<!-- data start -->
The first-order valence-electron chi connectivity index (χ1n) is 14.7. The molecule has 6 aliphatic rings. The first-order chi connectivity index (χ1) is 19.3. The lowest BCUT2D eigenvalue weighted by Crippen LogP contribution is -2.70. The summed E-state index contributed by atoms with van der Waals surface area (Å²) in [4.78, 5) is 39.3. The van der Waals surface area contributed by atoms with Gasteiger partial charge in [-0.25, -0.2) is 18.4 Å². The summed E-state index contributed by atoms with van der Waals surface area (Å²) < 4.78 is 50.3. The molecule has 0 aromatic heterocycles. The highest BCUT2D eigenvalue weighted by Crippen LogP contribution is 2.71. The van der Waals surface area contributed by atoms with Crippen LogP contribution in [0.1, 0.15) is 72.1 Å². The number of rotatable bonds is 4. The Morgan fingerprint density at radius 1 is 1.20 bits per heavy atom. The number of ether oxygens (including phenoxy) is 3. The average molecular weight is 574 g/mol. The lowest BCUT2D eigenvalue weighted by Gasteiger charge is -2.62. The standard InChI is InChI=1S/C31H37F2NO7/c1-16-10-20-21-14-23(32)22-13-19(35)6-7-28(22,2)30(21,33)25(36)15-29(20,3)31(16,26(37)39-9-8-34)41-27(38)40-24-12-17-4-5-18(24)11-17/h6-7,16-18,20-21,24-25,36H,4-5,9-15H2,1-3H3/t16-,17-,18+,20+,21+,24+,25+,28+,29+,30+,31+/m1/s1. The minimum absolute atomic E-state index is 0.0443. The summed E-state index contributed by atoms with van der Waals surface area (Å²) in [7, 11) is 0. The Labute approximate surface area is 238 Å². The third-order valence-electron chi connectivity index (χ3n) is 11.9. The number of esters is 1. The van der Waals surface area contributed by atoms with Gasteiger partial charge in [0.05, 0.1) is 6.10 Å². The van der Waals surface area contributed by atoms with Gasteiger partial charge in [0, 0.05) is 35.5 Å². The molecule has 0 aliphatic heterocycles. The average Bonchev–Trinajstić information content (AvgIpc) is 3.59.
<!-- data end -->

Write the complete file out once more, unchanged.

The first-order valence-electron chi connectivity index (χ1n) is 14.7. The molecule has 6 aliphatic rings. The first-order chi connectivity index (χ1) is 19.3. The lowest BCUT2D eigenvalue weighted by Crippen LogP contribution is -2.70. The summed E-state index contributed by atoms with van der Waals surface area (Å²) in [4.78, 5) is 39.3. The van der Waals surface area contributed by atoms with Gasteiger partial charge in [-0.25, -0.2) is 18.4 Å². The summed E-state index contributed by atoms with van der Waals surface area (Å²) < 4.78 is 50.3. The molecule has 0 aromatic heterocycles. The highest BCUT2D eigenvalue weighted by Crippen LogP contribution is 2.71. The van der Waals surface area contributed by atoms with Crippen LogP contribution in [0.1, 0.15) is 72.1 Å². The number of rotatable bonds is 4. The Morgan fingerprint density at radius 1 is 1.20 bits per heavy atom. The number of ether oxygens (including phenoxy) is 3. The average molecular weight is 574 g/mol. The lowest BCUT2D eigenvalue weighted by Gasteiger charge is -2.62. The standard InChI is InChI=1S/C31H37F2NO7/c1-16-10-20-21-14-23(32)22-13-19(35)6-7-28(22,2)30(21,33)25(36)15-29(20,3)31(16,26(37)39-9-8-34)41-27(38)40-24-12-17-4-5-18(24)11-17/h6-7,16-18,20-21,24-25,36H,4-5,9-15H2,1-3H3/t16-,17-,18+,20+,21+,24+,25+,28+,29+,30+,31+/m1/s1. The minimum absolute atomic E-state index is 0.0443. The summed E-state index contributed by atoms with van der Waals surface area (Å²) in [7, 11) is 0. The Labute approximate surface area is 238 Å². The third-order valence-electron chi connectivity index (χ3n) is 11.9. The number of esters is 1. The van der Waals surface area contributed by atoms with Gasteiger partial charge in [0.05, 0.1) is 6.10 Å². The van der Waals surface area contributed by atoms with Gasteiger partial charge in [0, 0.05) is 35.5 Å². The molecule has 0 aliphatic heterocycles. The average Bonchev–Trinajstić information content (AvgIpc) is 3.59.